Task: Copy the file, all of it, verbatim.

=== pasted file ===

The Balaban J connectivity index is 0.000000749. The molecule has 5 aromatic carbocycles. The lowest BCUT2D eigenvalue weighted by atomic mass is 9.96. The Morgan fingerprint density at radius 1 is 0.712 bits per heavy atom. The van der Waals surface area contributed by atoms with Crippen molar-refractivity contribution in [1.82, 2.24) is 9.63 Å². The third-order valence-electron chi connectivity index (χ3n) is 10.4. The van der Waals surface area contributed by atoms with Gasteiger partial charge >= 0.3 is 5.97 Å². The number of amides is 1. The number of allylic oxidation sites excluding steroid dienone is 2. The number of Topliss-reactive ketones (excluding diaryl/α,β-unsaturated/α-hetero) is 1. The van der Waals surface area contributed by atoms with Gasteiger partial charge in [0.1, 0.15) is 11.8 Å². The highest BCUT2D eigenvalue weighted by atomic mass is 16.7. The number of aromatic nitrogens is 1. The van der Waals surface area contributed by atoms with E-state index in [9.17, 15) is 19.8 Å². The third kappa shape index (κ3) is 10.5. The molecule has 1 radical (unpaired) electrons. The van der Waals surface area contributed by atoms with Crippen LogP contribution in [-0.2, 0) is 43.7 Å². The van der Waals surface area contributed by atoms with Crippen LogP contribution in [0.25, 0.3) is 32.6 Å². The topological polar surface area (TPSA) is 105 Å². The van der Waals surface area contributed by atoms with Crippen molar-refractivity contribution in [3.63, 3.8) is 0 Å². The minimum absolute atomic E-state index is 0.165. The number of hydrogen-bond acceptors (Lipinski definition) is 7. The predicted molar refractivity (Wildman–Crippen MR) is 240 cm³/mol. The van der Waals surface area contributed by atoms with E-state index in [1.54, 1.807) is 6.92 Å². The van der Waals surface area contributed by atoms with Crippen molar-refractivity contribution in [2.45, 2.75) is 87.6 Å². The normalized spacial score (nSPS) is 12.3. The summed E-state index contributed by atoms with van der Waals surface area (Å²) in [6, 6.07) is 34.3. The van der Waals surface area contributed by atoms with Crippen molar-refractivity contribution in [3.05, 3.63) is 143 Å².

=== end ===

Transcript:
The Balaban J connectivity index is 0.000000749. The molecule has 5 aromatic carbocycles. The lowest BCUT2D eigenvalue weighted by atomic mass is 9.96. The Morgan fingerprint density at radius 1 is 0.712 bits per heavy atom. The van der Waals surface area contributed by atoms with Crippen molar-refractivity contribution in [1.82, 2.24) is 9.63 Å². The third-order valence-electron chi connectivity index (χ3n) is 10.4. The van der Waals surface area contributed by atoms with Gasteiger partial charge >= 0.3 is 5.97 Å². The number of amides is 1. The number of allylic oxidation sites excluding steroid dienone is 2. The number of Topliss-reactive ketones (excluding diaryl/α,β-unsaturated/α-hetero) is 1. The van der Waals surface area contributed by atoms with Gasteiger partial charge in [0.1, 0.15) is 11.8 Å². The highest BCUT2D eigenvalue weighted by atomic mass is 16.7. The number of aromatic nitrogens is 1. The van der Waals surface area contributed by atoms with E-state index in [9.17, 15) is 19.8 Å². The third kappa shape index (κ3) is 10.5. The molecule has 1 radical (unpaired) electrons. The van der Waals surface area contributed by atoms with Crippen LogP contribution in [-0.2, 0) is 43.7 Å². The van der Waals surface area contributed by atoms with Crippen LogP contribution in [0.25, 0.3) is 32.6 Å². The topological polar surface area (TPSA) is 105 Å². The van der Waals surface area contributed by atoms with Crippen molar-refractivity contribution in [3.63, 3.8) is 0 Å². The minimum absolute atomic E-state index is 0.165. The number of hydrogen-bond acceptors (Lipinski definition) is 7. The predicted molar refractivity (Wildman–Crippen MR) is 240 cm³/mol. The van der Waals surface area contributed by atoms with E-state index in [1.54, 1.807) is 6.92 Å². The van der Waals surface area contributed by atoms with Crippen molar-refractivity contribution in [2.45, 2.75) is 87.6 Å². The normalized spacial score (nSPS) is 12.3. The summed E-state index contributed by atoms with van der Waals surface area (Å²) in [6, 6.07) is 34.3. The van der Waals surface area contributed by atoms with Crippen molar-refractivity contribution in [3.05, 3.63) is 143 Å².